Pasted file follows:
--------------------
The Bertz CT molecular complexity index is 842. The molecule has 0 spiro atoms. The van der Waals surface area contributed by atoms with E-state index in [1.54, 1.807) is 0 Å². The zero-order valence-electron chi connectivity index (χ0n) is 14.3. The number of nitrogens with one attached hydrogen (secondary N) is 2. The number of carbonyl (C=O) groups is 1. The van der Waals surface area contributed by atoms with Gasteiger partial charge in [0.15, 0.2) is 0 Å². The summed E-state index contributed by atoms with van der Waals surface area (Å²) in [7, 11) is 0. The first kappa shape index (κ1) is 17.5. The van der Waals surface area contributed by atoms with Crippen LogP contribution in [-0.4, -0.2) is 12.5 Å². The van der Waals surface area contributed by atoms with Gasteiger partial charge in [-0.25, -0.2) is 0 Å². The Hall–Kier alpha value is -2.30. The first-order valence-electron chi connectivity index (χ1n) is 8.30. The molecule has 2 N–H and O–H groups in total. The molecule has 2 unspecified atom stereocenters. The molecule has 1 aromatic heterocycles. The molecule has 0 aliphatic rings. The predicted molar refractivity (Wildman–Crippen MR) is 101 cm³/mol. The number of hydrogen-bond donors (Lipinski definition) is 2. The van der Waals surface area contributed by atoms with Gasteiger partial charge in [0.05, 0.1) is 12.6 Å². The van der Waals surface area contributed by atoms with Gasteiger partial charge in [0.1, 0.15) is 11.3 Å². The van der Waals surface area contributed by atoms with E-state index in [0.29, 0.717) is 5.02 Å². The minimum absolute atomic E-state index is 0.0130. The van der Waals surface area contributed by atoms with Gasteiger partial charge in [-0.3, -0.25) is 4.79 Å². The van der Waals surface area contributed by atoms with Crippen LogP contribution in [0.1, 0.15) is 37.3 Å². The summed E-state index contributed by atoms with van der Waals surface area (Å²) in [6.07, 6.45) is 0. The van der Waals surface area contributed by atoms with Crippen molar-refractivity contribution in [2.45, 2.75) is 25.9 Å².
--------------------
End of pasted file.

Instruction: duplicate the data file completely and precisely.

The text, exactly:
The Bertz CT molecular complexity index is 842. The molecule has 0 spiro atoms. The van der Waals surface area contributed by atoms with E-state index in [1.54, 1.807) is 0 Å². The zero-order valence-electron chi connectivity index (χ0n) is 14.3. The number of nitrogens with one attached hydrogen (secondary N) is 2. The number of carbonyl (C=O) groups is 1. The van der Waals surface area contributed by atoms with Gasteiger partial charge in [0.15, 0.2) is 0 Å². The summed E-state index contributed by atoms with van der Waals surface area (Å²) in [7, 11) is 0. The first kappa shape index (κ1) is 17.5. The van der Waals surface area contributed by atoms with Crippen LogP contribution in [-0.4, -0.2) is 12.5 Å². The van der Waals surface area contributed by atoms with Gasteiger partial charge in [-0.25, -0.2) is 0 Å². The Hall–Kier alpha value is -2.30. The first-order valence-electron chi connectivity index (χ1n) is 8.30. The molecule has 2 N–H and O–H groups in total. The molecule has 2 unspecified atom stereocenters. The molecule has 1 aromatic heterocycles. The molecule has 0 aliphatic rings. The predicted molar refractivity (Wildman–Crippen MR) is 101 cm³/mol. The number of hydrogen-bond donors (Lipinski definition) is 2. The van der Waals surface area contributed by atoms with Gasteiger partial charge in [0.05, 0.1) is 12.6 Å². The van der Waals surface area contributed by atoms with Gasteiger partial charge in [0.1, 0.15) is 11.3 Å². The van der Waals surface area contributed by atoms with E-state index in [0.29, 0.717) is 5.02 Å². The minimum absolute atomic E-state index is 0.0130. The van der Waals surface area contributed by atoms with Gasteiger partial charge in [-0.3, -0.25) is 4.79 Å². The van der Waals surface area contributed by atoms with Crippen LogP contribution in [0.1, 0.15) is 37.3 Å². The summed E-state index contributed by atoms with van der Waals surface area (Å²) in [6.07, 6.45) is 0. The van der Waals surface area contributed by atoms with Crippen molar-refractivity contribution in [2.45, 2.75) is 25.9 Å².